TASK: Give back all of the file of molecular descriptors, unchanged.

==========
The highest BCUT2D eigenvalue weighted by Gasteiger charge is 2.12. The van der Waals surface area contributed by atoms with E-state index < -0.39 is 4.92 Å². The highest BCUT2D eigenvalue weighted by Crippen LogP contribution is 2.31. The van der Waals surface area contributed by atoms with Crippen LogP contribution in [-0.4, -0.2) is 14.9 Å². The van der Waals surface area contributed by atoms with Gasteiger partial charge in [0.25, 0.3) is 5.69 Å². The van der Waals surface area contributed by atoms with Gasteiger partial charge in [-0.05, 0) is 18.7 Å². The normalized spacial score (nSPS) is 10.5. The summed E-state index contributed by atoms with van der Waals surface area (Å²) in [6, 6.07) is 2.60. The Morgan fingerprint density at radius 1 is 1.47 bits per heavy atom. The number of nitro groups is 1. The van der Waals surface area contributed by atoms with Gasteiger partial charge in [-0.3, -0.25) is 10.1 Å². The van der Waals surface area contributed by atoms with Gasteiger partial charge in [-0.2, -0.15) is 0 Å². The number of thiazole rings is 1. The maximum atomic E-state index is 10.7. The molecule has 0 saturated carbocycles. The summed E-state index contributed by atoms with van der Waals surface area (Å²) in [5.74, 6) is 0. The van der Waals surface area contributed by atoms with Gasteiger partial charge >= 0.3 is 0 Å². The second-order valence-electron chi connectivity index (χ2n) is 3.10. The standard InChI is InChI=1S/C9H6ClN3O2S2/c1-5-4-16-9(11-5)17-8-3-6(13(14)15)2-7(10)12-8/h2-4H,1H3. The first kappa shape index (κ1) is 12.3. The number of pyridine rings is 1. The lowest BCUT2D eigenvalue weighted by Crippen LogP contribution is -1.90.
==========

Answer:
The highest BCUT2D eigenvalue weighted by Gasteiger charge is 2.12. The van der Waals surface area contributed by atoms with E-state index < -0.39 is 4.92 Å². The highest BCUT2D eigenvalue weighted by Crippen LogP contribution is 2.31. The van der Waals surface area contributed by atoms with Crippen LogP contribution in [-0.4, -0.2) is 14.9 Å². The van der Waals surface area contributed by atoms with Gasteiger partial charge in [0.25, 0.3) is 5.69 Å². The van der Waals surface area contributed by atoms with Gasteiger partial charge in [-0.05, 0) is 18.7 Å². The normalized spacial score (nSPS) is 10.5. The summed E-state index contributed by atoms with van der Waals surface area (Å²) in [6, 6.07) is 2.60. The Morgan fingerprint density at radius 1 is 1.47 bits per heavy atom. The number of nitro groups is 1. The van der Waals surface area contributed by atoms with Gasteiger partial charge in [-0.3, -0.25) is 10.1 Å². The van der Waals surface area contributed by atoms with Gasteiger partial charge in [-0.2, -0.15) is 0 Å². The number of thiazole rings is 1. The maximum atomic E-state index is 10.7. The molecule has 0 saturated carbocycles. The summed E-state index contributed by atoms with van der Waals surface area (Å²) in [5.74, 6) is 0. The van der Waals surface area contributed by atoms with Gasteiger partial charge >= 0.3 is 0 Å². The second-order valence-electron chi connectivity index (χ2n) is 3.10. The standard InChI is InChI=1S/C9H6ClN3O2S2/c1-5-4-16-9(11-5)17-8-3-6(13(14)15)2-7(10)12-8/h2-4H,1H3. The first kappa shape index (κ1) is 12.3. The number of pyridine rings is 1. The lowest BCUT2D eigenvalue weighted by Crippen LogP contribution is -1.90.